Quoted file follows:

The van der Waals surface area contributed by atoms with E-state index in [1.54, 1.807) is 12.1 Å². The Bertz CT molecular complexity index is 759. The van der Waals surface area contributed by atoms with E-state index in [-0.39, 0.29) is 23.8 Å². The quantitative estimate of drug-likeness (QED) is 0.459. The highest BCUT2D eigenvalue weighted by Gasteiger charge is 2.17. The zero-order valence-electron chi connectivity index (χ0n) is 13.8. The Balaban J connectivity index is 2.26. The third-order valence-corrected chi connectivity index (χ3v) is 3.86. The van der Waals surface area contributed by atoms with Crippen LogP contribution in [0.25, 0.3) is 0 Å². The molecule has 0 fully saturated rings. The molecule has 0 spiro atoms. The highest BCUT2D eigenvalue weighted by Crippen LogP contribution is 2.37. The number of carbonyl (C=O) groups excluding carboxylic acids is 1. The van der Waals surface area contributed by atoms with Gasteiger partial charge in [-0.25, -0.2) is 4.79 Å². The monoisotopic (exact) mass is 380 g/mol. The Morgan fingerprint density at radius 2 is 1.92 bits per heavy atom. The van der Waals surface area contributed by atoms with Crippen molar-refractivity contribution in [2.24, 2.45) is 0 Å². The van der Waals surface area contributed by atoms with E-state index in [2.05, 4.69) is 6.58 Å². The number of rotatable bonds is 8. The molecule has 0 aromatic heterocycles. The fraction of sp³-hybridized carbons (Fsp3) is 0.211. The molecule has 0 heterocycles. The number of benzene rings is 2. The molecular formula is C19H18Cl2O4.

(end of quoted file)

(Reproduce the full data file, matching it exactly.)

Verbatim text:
The van der Waals surface area contributed by atoms with E-state index in [1.54, 1.807) is 12.1 Å². The Bertz CT molecular complexity index is 759. The van der Waals surface area contributed by atoms with E-state index in [-0.39, 0.29) is 23.8 Å². The quantitative estimate of drug-likeness (QED) is 0.459. The highest BCUT2D eigenvalue weighted by Gasteiger charge is 2.17. The zero-order valence-electron chi connectivity index (χ0n) is 13.8. The Balaban J connectivity index is 2.26. The third-order valence-corrected chi connectivity index (χ3v) is 3.86. The van der Waals surface area contributed by atoms with Crippen LogP contribution in [0.25, 0.3) is 0 Å². The molecule has 0 fully saturated rings. The molecule has 0 spiro atoms. The highest BCUT2D eigenvalue weighted by Crippen LogP contribution is 2.37. The number of carbonyl (C=O) groups excluding carboxylic acids is 1. The van der Waals surface area contributed by atoms with Gasteiger partial charge in [-0.25, -0.2) is 4.79 Å². The monoisotopic (exact) mass is 380 g/mol. The Morgan fingerprint density at radius 2 is 1.92 bits per heavy atom. The van der Waals surface area contributed by atoms with Crippen molar-refractivity contribution in [2.24, 2.45) is 0 Å². The van der Waals surface area contributed by atoms with E-state index in [2.05, 4.69) is 6.58 Å². The number of rotatable bonds is 8. The molecule has 0 aromatic heterocycles. The fraction of sp³-hybridized carbons (Fsp3) is 0.211. The molecule has 0 heterocycles. The number of benzene rings is 2. The molecular formula is C19H18Cl2O4.